The next time I talk to people about sun bears, I will remember the ones I’ve met, who’ve made an impact on me, even if it was a very short stay. And I will mean every single thing I say.
~ Mark Rusli
By SayLin Ong
I am into my final week of volunteering in BSBCC. It definitely feels like time is passing by much too quickly. I am hoping to accomplish as much as I can in the remaining days before I fly home with Yuru.
It is important to keep our mindsets in line with that of BSBCC. It is after all Phase 1 of the project now, and much needs to be done to prepare the bears for Phase 2. The aim is to empower the bears with the confidence to step out into the outside enclosures, exposing them to their natural habitat. In our first 2 weeks, good enrichment ideas were implemented, much credit to Mark and Yuru. Some of these devices are still being utilized by the bears. It is always an achievement to come up with enrichment devices that the animals do not get bored of easily.
From now onwards, we will attempt to implement enrichments with specific goals in mind. 3 bears are of particular concern to us, namely Ah Chong, Bermuda and Manis. Ah Chong is a mature male, somewhat too comfortable in his den. He is definitely the heaviest of the 12 bears in the centre, almost always ground-dwelling, contrary to his species description. Upon being tempted by tasty bananas smeared with honey, his rare display of arboreal skills almost warrant a round of applause from all of us watching.
This here is an unflattering picture of Ah Chong’s rear. The problem with him is that he is curiously afraid of stepping out into the training enclosure, a big area meant for acclimatising bears to the outside enclosures. Our challenge is to try and coax him out, to let him know that everything’s alright outside his comfort zone. More details can be seen in Mark’s post @ http://matahari-bears.tumblr.com/post/644289648/chong-day-one.
Today was the 2nd day using the same method for Ah Chong. He showed an improvement in response to the ‘stimulus’. It was evident that he was very frustrated, with both his best friend Om as well as the log stuffed with treats barely beyond his reach. He constantly looked out at Om, paced around impatiently and tugged at the sliding gates much to our amusement. We held our breaths every time he leaned through his doorway. Hopefully in the coming days, he will be tempted enough to venture out and stay out.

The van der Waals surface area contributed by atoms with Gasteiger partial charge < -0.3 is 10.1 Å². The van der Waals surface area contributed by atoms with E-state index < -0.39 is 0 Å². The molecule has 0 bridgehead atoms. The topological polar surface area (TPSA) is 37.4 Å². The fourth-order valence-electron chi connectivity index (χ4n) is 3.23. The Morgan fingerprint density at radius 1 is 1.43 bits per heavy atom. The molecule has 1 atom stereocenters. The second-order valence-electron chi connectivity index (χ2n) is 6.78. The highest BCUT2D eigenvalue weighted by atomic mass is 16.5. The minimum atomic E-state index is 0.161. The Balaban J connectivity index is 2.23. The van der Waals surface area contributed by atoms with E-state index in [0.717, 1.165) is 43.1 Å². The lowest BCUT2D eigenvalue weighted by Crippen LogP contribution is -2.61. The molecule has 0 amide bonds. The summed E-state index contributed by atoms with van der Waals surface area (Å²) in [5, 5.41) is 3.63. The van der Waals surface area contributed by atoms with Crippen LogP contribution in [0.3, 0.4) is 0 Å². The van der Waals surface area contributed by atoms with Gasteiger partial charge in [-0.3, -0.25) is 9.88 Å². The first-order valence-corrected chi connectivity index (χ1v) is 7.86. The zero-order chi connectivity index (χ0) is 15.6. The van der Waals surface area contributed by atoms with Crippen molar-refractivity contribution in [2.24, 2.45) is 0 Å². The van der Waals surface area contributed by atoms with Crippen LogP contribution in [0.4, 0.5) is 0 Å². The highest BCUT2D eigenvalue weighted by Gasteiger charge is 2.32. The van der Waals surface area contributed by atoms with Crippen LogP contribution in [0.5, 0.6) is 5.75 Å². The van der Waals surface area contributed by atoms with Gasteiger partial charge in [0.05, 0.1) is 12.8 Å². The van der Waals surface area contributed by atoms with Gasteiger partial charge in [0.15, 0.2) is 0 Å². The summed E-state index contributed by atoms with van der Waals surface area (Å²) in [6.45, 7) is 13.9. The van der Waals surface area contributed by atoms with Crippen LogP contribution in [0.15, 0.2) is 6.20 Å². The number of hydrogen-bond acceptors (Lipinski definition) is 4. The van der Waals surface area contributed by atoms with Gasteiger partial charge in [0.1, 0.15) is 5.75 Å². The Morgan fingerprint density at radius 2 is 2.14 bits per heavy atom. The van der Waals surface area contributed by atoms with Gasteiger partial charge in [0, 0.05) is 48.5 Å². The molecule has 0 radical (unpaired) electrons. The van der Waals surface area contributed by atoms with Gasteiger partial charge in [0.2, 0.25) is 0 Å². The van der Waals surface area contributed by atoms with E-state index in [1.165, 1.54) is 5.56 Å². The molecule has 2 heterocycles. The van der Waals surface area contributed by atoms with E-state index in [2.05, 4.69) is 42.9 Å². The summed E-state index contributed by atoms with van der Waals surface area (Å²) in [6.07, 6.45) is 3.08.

This here is Bermuda, showing off his powerful frame. He was practically in that position for at least 15 minutes trying to tackle his enrichment device. A simple concept designed by myself to encourage Bermuda to be more constructive. I was surprised that he didn’t destroy everything in minutes, the positioning might have made things difficult for him.
Bermuda has the tendency to be reclusive, often not bothering with the leaves and branches that we provide in his den. After meals, he’d regurgitate and eat up the liquid expulsion repeatedly, a sign of boredom that captive animals display. I hope to provide enough enrichments to interest him and hopefully pry him away from his bad habits. He still went back to his rather unsightly habit today after last feeding, hopefully we’ll have better luck tomorrow.
Manis is a special little girl whom everyone has a soft spot for as well. She has the tendency to display the typical pacing behaviour that would make all caretakers worried. She was taken in from a zoo, probably one that did not provide much space nor enrichment for her, thus leading to her pacing behaviour. When she is not socialising with the rest of the females, she would usually be walking in circles in an anti-clockwise direction. It is heartbreaking to see that even her head is tilting in that particular direction while she circles. She also ranks the lowest in her group hierarchy, often not able to participate in enrichments provided to sharing.